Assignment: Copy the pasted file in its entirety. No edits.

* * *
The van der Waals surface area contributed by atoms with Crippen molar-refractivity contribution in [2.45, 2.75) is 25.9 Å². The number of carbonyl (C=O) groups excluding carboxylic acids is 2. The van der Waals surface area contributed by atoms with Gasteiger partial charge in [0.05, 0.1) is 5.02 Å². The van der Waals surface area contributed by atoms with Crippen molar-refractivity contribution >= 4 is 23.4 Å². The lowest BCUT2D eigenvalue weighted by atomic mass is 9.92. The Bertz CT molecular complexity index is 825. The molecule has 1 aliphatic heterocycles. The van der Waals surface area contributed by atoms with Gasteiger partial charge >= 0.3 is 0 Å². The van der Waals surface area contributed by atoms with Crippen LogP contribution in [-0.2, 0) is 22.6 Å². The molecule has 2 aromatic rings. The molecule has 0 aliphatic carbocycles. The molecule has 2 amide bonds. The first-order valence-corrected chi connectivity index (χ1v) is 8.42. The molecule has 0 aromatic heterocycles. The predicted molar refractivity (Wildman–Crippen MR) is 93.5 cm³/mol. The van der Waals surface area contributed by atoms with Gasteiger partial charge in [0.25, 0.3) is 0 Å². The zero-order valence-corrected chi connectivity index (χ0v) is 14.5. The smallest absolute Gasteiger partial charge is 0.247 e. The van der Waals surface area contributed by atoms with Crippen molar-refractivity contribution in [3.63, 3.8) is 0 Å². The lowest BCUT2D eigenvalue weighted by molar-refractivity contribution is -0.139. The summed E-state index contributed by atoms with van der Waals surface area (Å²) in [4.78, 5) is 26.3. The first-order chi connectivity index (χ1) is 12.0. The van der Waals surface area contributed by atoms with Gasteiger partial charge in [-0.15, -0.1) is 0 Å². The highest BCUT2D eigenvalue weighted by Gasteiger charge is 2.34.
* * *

The van der Waals surface area contributed by atoms with Crippen molar-refractivity contribution in [2.45, 2.75) is 25.9 Å². The number of carbonyl (C=O) groups excluding carboxylic acids is 2. The van der Waals surface area contributed by atoms with Gasteiger partial charge in [0.05, 0.1) is 5.02 Å². The van der Waals surface area contributed by atoms with Crippen molar-refractivity contribution >= 4 is 23.4 Å². The lowest BCUT2D eigenvalue weighted by atomic mass is 9.92. The Bertz CT molecular complexity index is 825. The molecule has 1 aliphatic heterocycles. The van der Waals surface area contributed by atoms with Gasteiger partial charge >= 0.3 is 0 Å². The van der Waals surface area contributed by atoms with Crippen LogP contribution in [-0.2, 0) is 22.6 Å². The molecule has 2 aromatic rings. The molecule has 0 aliphatic carbocycles. The molecule has 2 amide bonds. The first-order valence-corrected chi connectivity index (χ1v) is 8.42. The molecule has 0 aromatic heterocycles. The predicted molar refractivity (Wildman–Crippen MR) is 93.5 cm³/mol. The van der Waals surface area contributed by atoms with Gasteiger partial charge in [0.25, 0.3) is 0 Å². The zero-order valence-corrected chi connectivity index (χ0v) is 14.5. The smallest absolute Gasteiger partial charge is 0.247 e. The van der Waals surface area contributed by atoms with Crippen molar-refractivity contribution in [3.63, 3.8) is 0 Å². The lowest BCUT2D eigenvalue weighted by molar-refractivity contribution is -0.139. The summed E-state index contributed by atoms with van der Waals surface area (Å²) in [4.78, 5) is 26.3. The first-order chi connectivity index (χ1) is 12.0. The van der Waals surface area contributed by atoms with Gasteiger partial charge in [-0.15, -0.1) is 0 Å². The highest BCUT2D eigenvalue weighted by Gasteiger charge is 2.34.